“It is funding of about US$ 1,000 just to help out in technical realisation of the project and I decided to work out with my team YDC despite being an individual project. I believe in working as a team and that is the only way theatre will grow in Malawi,” he said.

He said the play will be launched on November 27 2020 at Blantyre Cultural Centre, before taking it online for international streaming on paying basis for the whole month of December.

On the theatre camp, Fumbani said it went well and that he had the priviledge of learning more in arts management.

“I also gained more skills in directing and playwright which I am even ready to share with fellow young artists. Apart from earning these skills, the theatre camp was also a platform for networking and co-creation of new projects within Southern Africa like last year’s camp we saw a collaboration of Zambia, Zimbabwe and South Africa with a production titled Liberation,” Fumbani said.

He said it was high time Malawians also jumped into these projects before shifting focus to European collaborations.

“One other important thing I learnt is the beauty of theatre with diversities and sharing ideas; if we can also do that in Malawi then definitely we will grow our theatre,” the playwright said.

From Lilongwe, where his parents are based, Fumbani originally hails from Nkhata Bay District.

A sixth born in a family of seven children, his serious acting grew when he went to Chiradzulu Secondary School.

“At Chiradzulu Secondary School I got very serious in acting and got more involved with Association of Teaching of English in Malawi (Atem),” he said.

Fumbani, who pursued Journalism at The Polytechnic and also applied theatre at University of Cape Town in South Africa through Open Distance Learning (ODL), has written several plays for different secondary schools, National Schools Youth Arts Festival (Nasfest) and French Drama.

“I have also written over 12 professional productions and I have found everything I do in theatre interesting,” he said.

Some of the plays he has written include The Ghost in Dilemma with Nyamithambo Arts Palace in 2013, The Marauding Beast, The Needs of A Woman, Four Lettered Word and The Great Famine with Solomonic Peacocks, The Walking Ngwazi, Operation Mandala 1915, Wasted Adjectives, She Has A Name, 2084 Thupi Langa Nthaka Yanga and the new one – The Wall with YDC Theatre.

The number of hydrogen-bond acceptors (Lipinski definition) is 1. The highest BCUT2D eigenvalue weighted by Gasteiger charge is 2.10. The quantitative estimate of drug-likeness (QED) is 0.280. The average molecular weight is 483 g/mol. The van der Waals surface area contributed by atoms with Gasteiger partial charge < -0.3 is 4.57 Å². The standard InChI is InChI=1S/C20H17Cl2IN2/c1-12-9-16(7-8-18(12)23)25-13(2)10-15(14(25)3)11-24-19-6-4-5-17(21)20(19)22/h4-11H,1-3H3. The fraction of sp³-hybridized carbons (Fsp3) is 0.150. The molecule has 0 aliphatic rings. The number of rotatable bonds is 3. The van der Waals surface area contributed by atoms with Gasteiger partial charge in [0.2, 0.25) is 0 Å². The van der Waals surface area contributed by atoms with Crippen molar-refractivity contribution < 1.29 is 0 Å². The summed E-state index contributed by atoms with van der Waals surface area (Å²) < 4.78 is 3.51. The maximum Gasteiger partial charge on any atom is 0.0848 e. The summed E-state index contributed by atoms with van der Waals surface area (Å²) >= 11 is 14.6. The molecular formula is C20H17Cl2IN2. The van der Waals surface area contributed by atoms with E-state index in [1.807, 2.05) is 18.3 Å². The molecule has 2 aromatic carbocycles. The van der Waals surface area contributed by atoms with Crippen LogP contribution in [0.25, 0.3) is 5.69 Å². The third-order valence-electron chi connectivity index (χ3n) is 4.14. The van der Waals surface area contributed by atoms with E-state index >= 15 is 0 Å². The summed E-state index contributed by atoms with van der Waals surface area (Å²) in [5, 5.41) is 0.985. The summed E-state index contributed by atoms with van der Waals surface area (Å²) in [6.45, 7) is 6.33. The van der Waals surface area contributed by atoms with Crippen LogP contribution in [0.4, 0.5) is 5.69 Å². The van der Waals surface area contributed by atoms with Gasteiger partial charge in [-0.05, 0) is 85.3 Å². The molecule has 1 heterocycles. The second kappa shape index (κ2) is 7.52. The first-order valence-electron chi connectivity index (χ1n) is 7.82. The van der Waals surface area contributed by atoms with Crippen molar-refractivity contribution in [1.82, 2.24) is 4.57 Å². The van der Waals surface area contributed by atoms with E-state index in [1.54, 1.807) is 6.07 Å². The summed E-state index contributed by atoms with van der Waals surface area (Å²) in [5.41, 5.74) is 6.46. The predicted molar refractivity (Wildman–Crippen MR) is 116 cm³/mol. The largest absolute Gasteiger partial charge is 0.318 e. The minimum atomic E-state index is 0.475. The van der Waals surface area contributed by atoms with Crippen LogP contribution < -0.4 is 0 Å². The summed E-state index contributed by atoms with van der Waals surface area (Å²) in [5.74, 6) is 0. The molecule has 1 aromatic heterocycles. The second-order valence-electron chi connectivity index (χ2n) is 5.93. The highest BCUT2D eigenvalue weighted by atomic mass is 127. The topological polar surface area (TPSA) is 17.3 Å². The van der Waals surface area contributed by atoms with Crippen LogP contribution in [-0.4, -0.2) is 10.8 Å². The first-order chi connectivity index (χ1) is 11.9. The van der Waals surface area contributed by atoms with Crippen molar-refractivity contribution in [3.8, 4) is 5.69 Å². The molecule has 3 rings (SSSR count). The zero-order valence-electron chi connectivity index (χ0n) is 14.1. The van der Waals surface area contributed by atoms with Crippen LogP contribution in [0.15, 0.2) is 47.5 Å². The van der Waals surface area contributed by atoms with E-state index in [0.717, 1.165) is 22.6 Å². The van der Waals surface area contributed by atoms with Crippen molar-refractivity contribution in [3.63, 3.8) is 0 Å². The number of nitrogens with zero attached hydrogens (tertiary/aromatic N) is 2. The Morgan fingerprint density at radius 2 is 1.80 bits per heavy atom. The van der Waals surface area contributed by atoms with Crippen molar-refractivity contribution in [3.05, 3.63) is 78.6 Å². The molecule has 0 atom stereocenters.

“I have also wrote one play for Rise Arts Theatre from Lilongwe titled Lost But Found which they took to Zimbabwe last year,” he said.

The youthful actor has also been involved in radio drama series for Story Workshop Education as writer for Zimachitika and Zamusakanene.

Fumbani has also been pushing for the growth of theatre for children in Malawi, having participated in a number of projects advocating for Theatre for Children.

He said theatre for children in the country has not been taken seriously and yet this is a hub for building theatre industry.

“Theatre for children in Malawi is more workable than the main stream theatre. I believe theatre culture in Malawi will be back but we need to invest heavily in theatre for children,” Fumbani said.

He maintained that he is optimistic that things will change for the industry, going in to the future.

“Theatre culture in Malawi will fully get back its spot in the next five years and this is if we keep promoting it by starting from the grassroots. Currently, I am pushing on establishing Assitej in Malawi. We have a steering committee and we are looking at launching it,” Fumbani said.